Patterns of entry, professional identity, and attitudes toward crime-related education: A study of criminal justice and criminology faculty

Jack R. Greene, Timothy S. Bynum, Vincent J. Webb

Research output: Contribution to journalArticle

27 Scopus citations

Abstract

In the field of crime-related education, examination of the characteristics of teaching, research, and institutional differences has recently been a concern. This study examines full-time faculty (N=929) and their patterns of entry, including academic degree held, academic major, past academic and agency experience, and type of institution; and the extent to which differing methods of access are associated with attitudes toward research, scholarship, agency practice, academic collegiality, and orientation toward crime-related study. Dual paradigms seem to exist in crime-related education: one centering on teaching, field practice, and professionalism; the other on research, scholarship, and the more traditional values of academe.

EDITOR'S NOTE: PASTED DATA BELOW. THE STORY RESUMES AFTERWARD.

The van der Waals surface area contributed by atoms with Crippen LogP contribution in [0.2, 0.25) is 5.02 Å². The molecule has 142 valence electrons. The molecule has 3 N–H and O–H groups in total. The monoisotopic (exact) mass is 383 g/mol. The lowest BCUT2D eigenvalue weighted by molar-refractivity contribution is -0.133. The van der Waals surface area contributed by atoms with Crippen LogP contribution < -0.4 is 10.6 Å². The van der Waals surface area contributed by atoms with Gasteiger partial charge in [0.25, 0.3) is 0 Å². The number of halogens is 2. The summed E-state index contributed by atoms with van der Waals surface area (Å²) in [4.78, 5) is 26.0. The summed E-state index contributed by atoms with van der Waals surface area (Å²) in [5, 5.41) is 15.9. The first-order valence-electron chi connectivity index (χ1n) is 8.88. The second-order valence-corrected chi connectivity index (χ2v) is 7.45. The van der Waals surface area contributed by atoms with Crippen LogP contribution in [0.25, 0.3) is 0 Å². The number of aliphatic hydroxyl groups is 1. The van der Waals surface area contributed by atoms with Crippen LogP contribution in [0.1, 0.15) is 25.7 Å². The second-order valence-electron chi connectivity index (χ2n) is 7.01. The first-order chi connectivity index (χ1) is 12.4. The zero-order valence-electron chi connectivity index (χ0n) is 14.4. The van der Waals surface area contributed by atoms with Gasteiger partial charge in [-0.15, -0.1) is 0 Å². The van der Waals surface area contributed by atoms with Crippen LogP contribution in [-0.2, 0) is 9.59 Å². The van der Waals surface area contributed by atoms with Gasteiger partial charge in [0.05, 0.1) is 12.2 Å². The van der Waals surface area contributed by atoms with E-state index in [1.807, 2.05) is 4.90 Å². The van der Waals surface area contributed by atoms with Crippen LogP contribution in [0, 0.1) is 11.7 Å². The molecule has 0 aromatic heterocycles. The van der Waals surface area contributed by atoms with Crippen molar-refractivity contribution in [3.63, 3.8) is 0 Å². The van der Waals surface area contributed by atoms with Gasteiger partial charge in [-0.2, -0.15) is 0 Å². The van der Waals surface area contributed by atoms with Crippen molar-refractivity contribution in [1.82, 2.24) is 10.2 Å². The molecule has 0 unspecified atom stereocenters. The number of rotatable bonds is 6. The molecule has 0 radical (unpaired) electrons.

Original languageEnglish (US)
Pages (from-to)39-59
Number of pages21
JournalJournal of Criminal Justice
Volume12
Issue number1
DOIs
StatePublished - 1984

ASJC Scopus subject areas

  • Social Psychology
  • Applied Psychology
  • Sociology and Political Science
  • Law

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